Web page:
Thursday, October 05, 2006

Another moronic BYU editorial...

At last, I think I have found it! A veritable Holy Grail of Latter-day idiocy! The following letter to the editor was published in the Y's daily rag--The Daily Universe:

Devotional Dancing Disaster

In response to the blasphemous performance of "Come Thou Fount of Every Blessing” in Devotional, we the aggrieved take this opportunity to express our disgust, revulsion and deep disappointment in the failing judgment of all those who took part in enabling this to occur.

Our sacred hymns are not to be the background music for provocative dancing they are to invite the Holy Spirit and inspire reverence in those who hear.

"Come Thou Fount of Every Blessing” happens to be one of our favorite hymns. We have oft times been inspired by the beauty of the words and music, while pondering on our relationship with the Savior and our place in the universe. Performances of hymns are meant to turn our minds to God, to leave us renewed, and enlightened, in a quiet spirit of reverence. Applause should never be elicited in response to a sacred hymn. Hymns should never be used in a routine or setting to garner loud, rambunctious approval from a riotous crowd. This sacrilegious misuse of consecrated music has deeply offended many of our student body. We write this in hopes that nothing of this nature will ever happen again.

Heidi McLaren
West Row, England

Rebecca Fluckiger
Allen, Texas

(As much fun as it would be to make a few puns on Rebecca F's last name, I will resist the opportunity.) In any case, their comments were completely ridiculous. The performance they refer to was totally appropriate (modern dancing ain't my thing, but you know...)

In an effort to help them, I submitted the following (printing pending):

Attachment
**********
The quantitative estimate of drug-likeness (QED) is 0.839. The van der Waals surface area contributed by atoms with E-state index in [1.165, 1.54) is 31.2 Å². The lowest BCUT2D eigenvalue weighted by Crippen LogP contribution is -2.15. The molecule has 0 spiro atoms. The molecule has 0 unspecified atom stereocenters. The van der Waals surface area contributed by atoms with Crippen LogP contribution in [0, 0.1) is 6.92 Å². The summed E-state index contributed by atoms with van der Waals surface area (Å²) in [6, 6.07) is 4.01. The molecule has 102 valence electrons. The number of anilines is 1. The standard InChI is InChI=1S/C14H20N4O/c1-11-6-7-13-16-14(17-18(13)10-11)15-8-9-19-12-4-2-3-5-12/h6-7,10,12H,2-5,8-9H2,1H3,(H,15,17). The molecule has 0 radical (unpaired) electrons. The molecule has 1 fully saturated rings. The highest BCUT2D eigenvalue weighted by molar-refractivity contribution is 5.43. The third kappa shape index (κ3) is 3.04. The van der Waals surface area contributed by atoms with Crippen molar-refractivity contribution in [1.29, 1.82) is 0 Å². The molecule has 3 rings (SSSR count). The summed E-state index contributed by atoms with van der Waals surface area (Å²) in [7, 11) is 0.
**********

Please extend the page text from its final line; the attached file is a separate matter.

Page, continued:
1) The dance itself was not "provocative" or inappropriate in any way. If it made you lusty, perhaps you could talk to your priesthood leader about it; that is not a normal reaction to such innocuous stimuli.

2) BYU Choirs (even CJ and the MoTabs) regularly sing such "consecrated" hymns and receive applause. It is really the only way to display appreciation and approval in such a setting. Perhaps your misconceptions about the evils of clapping come from the LDS practice of not applauding in the chapel. (I have personally seen the Prohpet himself clap during a performance. A shock, I know.)

3) You seem to imply that dancing draws one's mind away from the divine. Michal might agree, but David would not (2 Sam. 6:12-17). In the passage in question, the phrase "before the Lord," the sacrifices, and the linen ephod all lend a temple-like significance to his sacred dance. In fact, Brigham Young, before leaving Nauvoo, held a dance in the temple—and a sleep-over!

4) Asceticism, such as you exhibit, is more often a cause of pride than an indicator of righteousness.

I'm not sure they will respond; winnowing the thesaurus like they did must take some time. How else could they have come up with such revoltingly bloated prose?

Yes, it's the "Lord's University".

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